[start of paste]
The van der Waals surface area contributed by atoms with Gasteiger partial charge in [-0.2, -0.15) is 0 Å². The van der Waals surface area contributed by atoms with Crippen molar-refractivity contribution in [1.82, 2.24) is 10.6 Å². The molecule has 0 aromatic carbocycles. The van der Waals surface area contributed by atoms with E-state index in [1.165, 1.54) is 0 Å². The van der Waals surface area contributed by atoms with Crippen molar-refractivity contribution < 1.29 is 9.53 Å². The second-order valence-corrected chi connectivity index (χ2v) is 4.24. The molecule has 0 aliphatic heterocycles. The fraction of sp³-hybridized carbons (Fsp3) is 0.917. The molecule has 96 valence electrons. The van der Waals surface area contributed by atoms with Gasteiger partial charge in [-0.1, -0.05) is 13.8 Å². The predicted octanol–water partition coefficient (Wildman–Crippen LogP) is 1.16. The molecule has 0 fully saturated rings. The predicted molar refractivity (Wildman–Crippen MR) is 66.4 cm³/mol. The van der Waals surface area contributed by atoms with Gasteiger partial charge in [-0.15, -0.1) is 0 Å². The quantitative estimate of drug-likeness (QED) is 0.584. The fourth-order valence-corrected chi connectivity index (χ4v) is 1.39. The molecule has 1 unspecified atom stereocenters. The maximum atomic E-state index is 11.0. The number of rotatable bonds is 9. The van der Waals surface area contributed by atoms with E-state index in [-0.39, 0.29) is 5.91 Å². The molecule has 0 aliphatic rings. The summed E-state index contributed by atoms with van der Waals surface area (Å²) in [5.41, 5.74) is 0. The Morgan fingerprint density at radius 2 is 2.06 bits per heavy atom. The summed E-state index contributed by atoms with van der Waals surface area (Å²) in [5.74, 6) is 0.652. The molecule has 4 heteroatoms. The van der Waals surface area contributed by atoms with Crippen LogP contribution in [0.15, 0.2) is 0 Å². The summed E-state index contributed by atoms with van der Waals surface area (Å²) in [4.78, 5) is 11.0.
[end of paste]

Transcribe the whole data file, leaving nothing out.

The van der Waals surface area contributed by atoms with Gasteiger partial charge in [-0.2, -0.15) is 0 Å². The van der Waals surface area contributed by atoms with Crippen molar-refractivity contribution in [1.82, 2.24) is 10.6 Å². The molecule has 0 aromatic carbocycles. The van der Waals surface area contributed by atoms with E-state index in [1.165, 1.54) is 0 Å². The van der Waals surface area contributed by atoms with Crippen molar-refractivity contribution < 1.29 is 9.53 Å². The second-order valence-corrected chi connectivity index (χ2v) is 4.24. The molecule has 0 aliphatic heterocycles. The fraction of sp³-hybridized carbons (Fsp3) is 0.917. The molecule has 96 valence electrons. The van der Waals surface area contributed by atoms with Gasteiger partial charge in [-0.1, -0.05) is 13.8 Å². The predicted octanol–water partition coefficient (Wildman–Crippen LogP) is 1.16. The molecule has 0 fully saturated rings. The predicted molar refractivity (Wildman–Crippen MR) is 66.4 cm³/mol. The van der Waals surface area contributed by atoms with Gasteiger partial charge in [-0.15, -0.1) is 0 Å². The quantitative estimate of drug-likeness (QED) is 0.584. The fourth-order valence-corrected chi connectivity index (χ4v) is 1.39. The molecule has 1 unspecified atom stereocenters. The maximum atomic E-state index is 11.0. The number of rotatable bonds is 9. The van der Waals surface area contributed by atoms with E-state index in [-0.39, 0.29) is 5.91 Å². The molecule has 0 aliphatic rings. The summed E-state index contributed by atoms with van der Waals surface area (Å²) in [5.41, 5.74) is 0. The Morgan fingerprint density at radius 2 is 2.06 bits per heavy atom. The summed E-state index contributed by atoms with van der Waals surface area (Å²) in [5.74, 6) is 0.652. The molecule has 4 heteroatoms. The van der Waals surface area contributed by atoms with Crippen LogP contribution in [0.15, 0.2) is 0 Å². The summed E-state index contributed by atoms with van der Waals surface area (Å²) in [4.78, 5) is 11.0.